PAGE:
Alwaght- Algerian newly-elected president Abdelmadjid Tebboune was sworn in Thursday, a week after winning elections marred by mass protests and record abstention.
He succeeds veteran leader Abdelaziz Bouteflika, who was forced out in April in the face of mass demonstrations after two decades in office.
Tebboune must now address the grievances of the protesters, who have remained on the streets to prevent what they see as a ploy by the political elite to retain its hold on power.
The 74-year-old is seen as close to the armed forces chief, Lieutenant General Ahmed Gaid Salah, who has been the North African country's de facto strongman since Bouteflika quit.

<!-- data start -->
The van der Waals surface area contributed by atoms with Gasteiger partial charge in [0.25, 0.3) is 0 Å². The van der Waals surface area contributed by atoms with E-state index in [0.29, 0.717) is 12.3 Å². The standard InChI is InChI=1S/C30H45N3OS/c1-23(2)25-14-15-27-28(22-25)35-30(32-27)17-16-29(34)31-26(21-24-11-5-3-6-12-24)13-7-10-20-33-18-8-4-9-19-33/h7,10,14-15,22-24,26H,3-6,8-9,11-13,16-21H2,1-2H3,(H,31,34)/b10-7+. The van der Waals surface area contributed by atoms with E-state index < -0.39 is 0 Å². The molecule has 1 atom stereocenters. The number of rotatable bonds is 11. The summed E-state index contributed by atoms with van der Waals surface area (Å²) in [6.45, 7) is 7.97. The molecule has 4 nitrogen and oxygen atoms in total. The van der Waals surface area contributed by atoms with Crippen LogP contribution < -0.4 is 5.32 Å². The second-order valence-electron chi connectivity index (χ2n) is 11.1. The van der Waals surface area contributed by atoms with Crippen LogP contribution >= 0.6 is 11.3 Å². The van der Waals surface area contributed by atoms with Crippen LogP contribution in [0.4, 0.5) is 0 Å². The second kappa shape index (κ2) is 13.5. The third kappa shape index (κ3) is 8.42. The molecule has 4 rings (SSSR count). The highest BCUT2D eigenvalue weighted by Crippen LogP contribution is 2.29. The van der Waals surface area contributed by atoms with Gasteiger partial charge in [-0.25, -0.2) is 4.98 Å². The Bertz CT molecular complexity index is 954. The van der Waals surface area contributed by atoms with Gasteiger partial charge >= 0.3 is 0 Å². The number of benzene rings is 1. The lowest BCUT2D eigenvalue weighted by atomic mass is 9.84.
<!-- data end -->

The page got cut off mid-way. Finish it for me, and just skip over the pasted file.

He and other top brass attended the swearing-in ceremony alongside Tebboune's defeated rivals for the presidency.
All five candidates in the election had links to Bouteflika, who had clung to power despite suffering a debilitating stroke in 2013.
While Tebboune's period as prime minister ended with his sacking by Bouteflika, protesters see the longtime regime insider as part of the same corrupt system that has ruled Algeria since independence in 1962 -- a system they want dismantled.
Following his election, Tebboune invited the Hirak protest movement to engage in dialogue and vowed to appoint young ministers and push for a new constitution -- comments rejected by the protest movement.
But on Thursday he repeated those pledges.
"I renew my engagement to reach out to everyone," he said during a speech at the swearing-in ceremony.
The new constitution will reduce the powers of the president and "guarantee the separation and balance of powers", he said.